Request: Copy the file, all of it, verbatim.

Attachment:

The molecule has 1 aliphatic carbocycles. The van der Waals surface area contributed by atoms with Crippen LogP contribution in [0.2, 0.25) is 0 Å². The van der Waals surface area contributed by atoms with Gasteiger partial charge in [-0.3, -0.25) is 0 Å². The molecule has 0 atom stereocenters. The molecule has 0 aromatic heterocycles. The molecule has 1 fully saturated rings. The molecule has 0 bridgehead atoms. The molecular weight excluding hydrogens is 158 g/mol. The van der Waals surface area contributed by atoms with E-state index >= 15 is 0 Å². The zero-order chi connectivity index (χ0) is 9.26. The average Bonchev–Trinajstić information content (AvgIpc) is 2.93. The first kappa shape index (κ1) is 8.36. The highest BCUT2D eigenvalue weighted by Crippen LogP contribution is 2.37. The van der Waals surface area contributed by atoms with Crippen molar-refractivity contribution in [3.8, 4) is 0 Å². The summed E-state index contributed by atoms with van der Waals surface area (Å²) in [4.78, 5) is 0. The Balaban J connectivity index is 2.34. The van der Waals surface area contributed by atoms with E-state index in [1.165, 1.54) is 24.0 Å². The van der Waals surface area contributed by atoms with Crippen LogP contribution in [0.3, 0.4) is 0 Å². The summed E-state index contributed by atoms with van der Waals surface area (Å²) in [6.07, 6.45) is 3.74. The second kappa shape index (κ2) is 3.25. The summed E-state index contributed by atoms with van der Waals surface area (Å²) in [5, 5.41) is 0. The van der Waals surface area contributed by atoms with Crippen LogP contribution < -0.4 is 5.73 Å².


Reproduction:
The molecule has 1 aliphatic carbocycles. The van der Waals surface area contributed by atoms with Crippen LogP contribution in [0.2, 0.25) is 0 Å². The van der Waals surface area contributed by atoms with Gasteiger partial charge in [-0.3, -0.25) is 0 Å². The molecule has 0 atom stereocenters. The molecule has 0 aromatic heterocycles. The molecule has 1 fully saturated rings. The molecule has 0 bridgehead atoms. The molecular weight excluding hydrogens is 158 g/mol. The van der Waals surface area contributed by atoms with E-state index >= 15 is 0 Å². The zero-order chi connectivity index (χ0) is 9.26. The average Bonchev–Trinajstić information content (AvgIpc) is 2.93. The first kappa shape index (κ1) is 8.36. The highest BCUT2D eigenvalue weighted by Crippen LogP contribution is 2.37. The van der Waals surface area contributed by atoms with Crippen molar-refractivity contribution in [3.8, 4) is 0 Å². The summed E-state index contributed by atoms with van der Waals surface area (Å²) in [4.78, 5) is 0. The Balaban J connectivity index is 2.34. The van der Waals surface area contributed by atoms with E-state index in [1.165, 1.54) is 24.0 Å². The van der Waals surface area contributed by atoms with Crippen LogP contribution in [0.3, 0.4) is 0 Å². The summed E-state index contributed by atoms with van der Waals surface area (Å²) in [6.07, 6.45) is 3.74. The second kappa shape index (κ2) is 3.25. The summed E-state index contributed by atoms with van der Waals surface area (Å²) in [5, 5.41) is 0. The van der Waals surface area contributed by atoms with Crippen LogP contribution < -0.4 is 5.73 Å².